Are you looking for some alternatives to red meat? If so, you’re not alone. In recent years World Health Organization researchers have linked red meat consumption to increased risk of cardiovascular disease, diabetes and some cancers. It also can be costly, and has a large environmental impact.
But reducing meat consumption while still meeting your caloric, protein needs and nutritional needs can be challenging if you’re just starting out. Here are some great alternatives to red meat that provide a healthy way to get the nutrients you need.
Eggs are an excellent, low-cost source of protein and very versatile to prepare. At just 70 calories, one large egg provides 6 grams of protein and all nine essential amino acids, as well as 50% of your daily recommended vitamin B12. While fantastic fried, scrambled or poached, don’t overlook eggs as an entree. Frittatas, quiches, stratas and soufflés—or just hardboiled and added to salad—are all great ways to showcase this heart-healthy food.
Fish is rich in protein and also provides Omega-3 fatty acids, which contribute to heart health. The American Heart Association and the FDA both recommend eating at least two 6-ounce servings per week. Stick to low-mercury varieties such as Tilapia, Arctic cod, wild salmon and sole. It’s still okay to eat higher mercury varieties such as tuna, sea bass and orange roughy—just don’t have them as often, and avoid serving them to children or pregnant women. As a protein source, fish is comparable with meat, and it has fewer calories.
Tempeh and Tofu
Made from fermented soybeans, tempeh is another protein-rich meat substitute. It also has the benefit of being high in B vitamins, calcium and amino acids. With a meaty texture and rich flavor, it provides a hearty meat replacement in stir fries, tacos and kabobs. It’s also very low in sodium.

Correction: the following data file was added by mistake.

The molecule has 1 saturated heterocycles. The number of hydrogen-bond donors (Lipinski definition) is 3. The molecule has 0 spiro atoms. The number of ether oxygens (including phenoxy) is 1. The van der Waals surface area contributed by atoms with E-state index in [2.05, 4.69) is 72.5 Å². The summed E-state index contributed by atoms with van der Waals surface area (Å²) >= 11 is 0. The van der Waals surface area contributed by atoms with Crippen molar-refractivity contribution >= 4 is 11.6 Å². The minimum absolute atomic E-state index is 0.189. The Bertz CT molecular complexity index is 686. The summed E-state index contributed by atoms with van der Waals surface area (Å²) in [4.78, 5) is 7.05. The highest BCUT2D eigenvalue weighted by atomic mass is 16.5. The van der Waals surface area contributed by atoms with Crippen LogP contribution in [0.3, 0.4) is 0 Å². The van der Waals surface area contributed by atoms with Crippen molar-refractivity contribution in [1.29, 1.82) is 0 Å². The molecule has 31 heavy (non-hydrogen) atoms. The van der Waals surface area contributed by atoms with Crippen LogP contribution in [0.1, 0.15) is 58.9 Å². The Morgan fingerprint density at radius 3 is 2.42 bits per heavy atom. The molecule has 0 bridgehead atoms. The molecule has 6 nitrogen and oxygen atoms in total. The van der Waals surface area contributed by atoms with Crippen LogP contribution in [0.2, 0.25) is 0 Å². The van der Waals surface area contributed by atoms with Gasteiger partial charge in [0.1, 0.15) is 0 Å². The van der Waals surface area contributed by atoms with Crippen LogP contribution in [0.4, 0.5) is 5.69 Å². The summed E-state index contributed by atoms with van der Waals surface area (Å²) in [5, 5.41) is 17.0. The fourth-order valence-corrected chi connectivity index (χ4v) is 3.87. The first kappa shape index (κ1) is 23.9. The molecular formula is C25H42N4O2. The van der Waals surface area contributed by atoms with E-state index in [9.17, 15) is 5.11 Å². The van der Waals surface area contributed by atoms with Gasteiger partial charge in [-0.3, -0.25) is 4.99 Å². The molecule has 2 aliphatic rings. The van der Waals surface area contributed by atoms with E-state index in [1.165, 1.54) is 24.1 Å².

Tofu or bean curd is also a versatile option. Its neutral taste allows it to pick up flavor from sauces and seasoning, and its texture can vary from smooth and soft to crunchy, depending on the cooking method. At the store, you’ll see several varieties. Choose extra firm tofu for baking, grilling and stir fry recipes. Soft tofu is preferable for salad dressings, sauces and smoothies.
Pulses such as beans, peas, lentils and chickpeas are an outstanding vegan source of protein. They also possess a high amount of soluble fiber which can help lower cholesterol levels, and they are rich in iron, zinc and phosphorous. Beans are easy on the budget, particularly if you buy in bulk and soak your own rather than purchasing the canned variety.
Some of our favorites are black beans, kidney beans, cannellini beans, garbanzo beans and French lentils. Chili and soup recipes are the easiest places to incorporate beans. They’re also great in salads, where they pair well with whole grains such as quinoa or bulgur wheat.
Whether you are looking at reducing your red meat consumption to once or twice a month, or eliminating it completely, you’ll find there are many creative options to help you meet your protein needs.